Flaunt Vicko Electric Bike—Making the Grade

Flaunt Vicko Electric Bike—Making the Grade.

Just a solid, good riding everyday bike. That’s what most want I would think.

Today’s title on the Vicko from Flaunt has two meanings. Of course part of the reason you ride an E-bike is to make it up the rises (grades) in the road easily. The Vicko has this covered just fine. I guess too that I am in the grading business (if you want to call it that). On most every level of judging I give this new electric bike a “A”. Also, in the category of not being radially over-priced or having a bunch of stuff and features nobody needs, it gets an “A” there too.

The crowd-funding world is on a big spike nowadays. Right now that is where you can find the Vicko (and their other model the Atticus). They won’t be there forever, but if you follow them there you can get on the Flaunt bandwagon at a reduced price. I try not to let the cost rule my opinions of the bikes, yet it is important to figure that into the equation a bit as I ride and report on cool E-bikes. All cost matters aside, I had a great time riding this Vicko and found it to be a quality and solid mount.

7 speeds, 500 watts, disc brakes.

It isn’t lacking power and features, as that 500 watt geared motor and extra range lithium battery make a good team for the long rides. The saddle and cockpit position are on the same page, keeping me comfortable and smiling as the miles rolled by at maybe 18 mph. It does top out at close to 22, yet I cruise a little slower, keeping me happy and letting the bike battery max out the distances between recharges. I like saving some extra juice for the steeper hills and the last couple miles of a ride.

So we are talking 36 volts and 15.6 Ah of power swirling inside the rack mounted battery. That is a bit more that what might be considered the standard, and who doesn’t like that? The dual-control system that runs the motor also has some features that most E-bikes can’t boast about. One is the fully overriding throttle and the other is the adjustable soft-start circuitry. They call it power control, but what it really does is smooth out the jolt as the power comes on, while letting the battery save some power. You can chose one of three settings very easily. Watch my climbing video for a better description of both of these pluses.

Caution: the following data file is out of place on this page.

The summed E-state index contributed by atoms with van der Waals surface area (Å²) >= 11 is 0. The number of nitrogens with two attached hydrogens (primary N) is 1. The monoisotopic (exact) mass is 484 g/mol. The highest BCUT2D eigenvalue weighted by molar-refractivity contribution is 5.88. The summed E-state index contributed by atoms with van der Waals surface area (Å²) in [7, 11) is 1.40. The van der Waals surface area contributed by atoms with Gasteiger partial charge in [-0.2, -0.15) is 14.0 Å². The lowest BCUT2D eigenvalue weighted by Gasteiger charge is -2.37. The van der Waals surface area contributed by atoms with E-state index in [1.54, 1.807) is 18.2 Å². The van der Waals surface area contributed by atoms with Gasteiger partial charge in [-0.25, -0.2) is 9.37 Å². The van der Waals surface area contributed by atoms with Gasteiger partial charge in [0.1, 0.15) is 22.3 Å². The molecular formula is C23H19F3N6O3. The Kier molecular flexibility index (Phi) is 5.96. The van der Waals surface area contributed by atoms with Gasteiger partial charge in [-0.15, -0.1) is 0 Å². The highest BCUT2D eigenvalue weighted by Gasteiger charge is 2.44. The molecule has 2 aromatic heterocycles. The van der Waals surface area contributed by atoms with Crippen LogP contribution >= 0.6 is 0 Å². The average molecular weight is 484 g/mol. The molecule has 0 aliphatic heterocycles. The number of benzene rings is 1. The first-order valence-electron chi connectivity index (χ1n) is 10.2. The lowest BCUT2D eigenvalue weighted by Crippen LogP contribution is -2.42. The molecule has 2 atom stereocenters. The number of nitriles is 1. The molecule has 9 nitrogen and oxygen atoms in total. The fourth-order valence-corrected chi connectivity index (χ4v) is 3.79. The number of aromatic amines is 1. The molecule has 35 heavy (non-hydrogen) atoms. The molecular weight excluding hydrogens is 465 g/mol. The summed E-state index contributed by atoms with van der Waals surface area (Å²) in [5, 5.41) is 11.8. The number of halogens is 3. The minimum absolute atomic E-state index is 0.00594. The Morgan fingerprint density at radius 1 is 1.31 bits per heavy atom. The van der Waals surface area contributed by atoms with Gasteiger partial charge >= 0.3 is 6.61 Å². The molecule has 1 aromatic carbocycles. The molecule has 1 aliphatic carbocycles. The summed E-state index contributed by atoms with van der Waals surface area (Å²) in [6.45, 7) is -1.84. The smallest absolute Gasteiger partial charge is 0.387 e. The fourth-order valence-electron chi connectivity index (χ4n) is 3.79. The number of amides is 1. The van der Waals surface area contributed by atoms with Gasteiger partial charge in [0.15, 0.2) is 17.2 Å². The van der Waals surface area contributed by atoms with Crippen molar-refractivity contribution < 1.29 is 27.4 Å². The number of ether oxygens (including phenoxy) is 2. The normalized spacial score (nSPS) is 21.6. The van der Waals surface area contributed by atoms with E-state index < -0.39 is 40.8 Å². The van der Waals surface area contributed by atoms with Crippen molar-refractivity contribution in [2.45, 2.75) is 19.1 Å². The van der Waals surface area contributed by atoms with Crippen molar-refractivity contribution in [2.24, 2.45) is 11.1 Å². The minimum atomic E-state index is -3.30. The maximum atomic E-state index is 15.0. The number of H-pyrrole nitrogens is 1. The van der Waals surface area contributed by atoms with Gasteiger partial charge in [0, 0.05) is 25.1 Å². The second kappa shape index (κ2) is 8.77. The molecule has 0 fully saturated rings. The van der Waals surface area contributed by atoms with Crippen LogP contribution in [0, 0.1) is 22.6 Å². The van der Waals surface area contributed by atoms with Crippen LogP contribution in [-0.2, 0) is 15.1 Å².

An ok front fork and disc brakes lead the way.

When it comes to the total feel of what this E-bike does, I was impressed. Nothing really special so to speak, just a solid feel with most everything you are going to need from your E-bike. Each component does its job, seems quality enough, and gets you down the road with confidence. You can get E-bikes with every best piece imaginable, yet having an everyday decent bike that most can afford is my goal, and I would think the goal of most every bike rider you will meet.

So, Flaunt has this bike and their diamond framed bike, the Atticus. This one comes in 3 different colors. The other has a 4 color choice. Each can come with cool street tires or some rugged off-road meats. Both bikes are outfitted very much the same, including factory bright lights, kickstand, bell, rear rack, and what might be considered a chain guard. I am seeing the only real option not included but needed (for me at least) is a pair of plastic fenders. They don’t come with the bike, yet are inexpensive and easy to install.

This is the way the Flaunt Vicko arrived. It was up and riding in no time at all.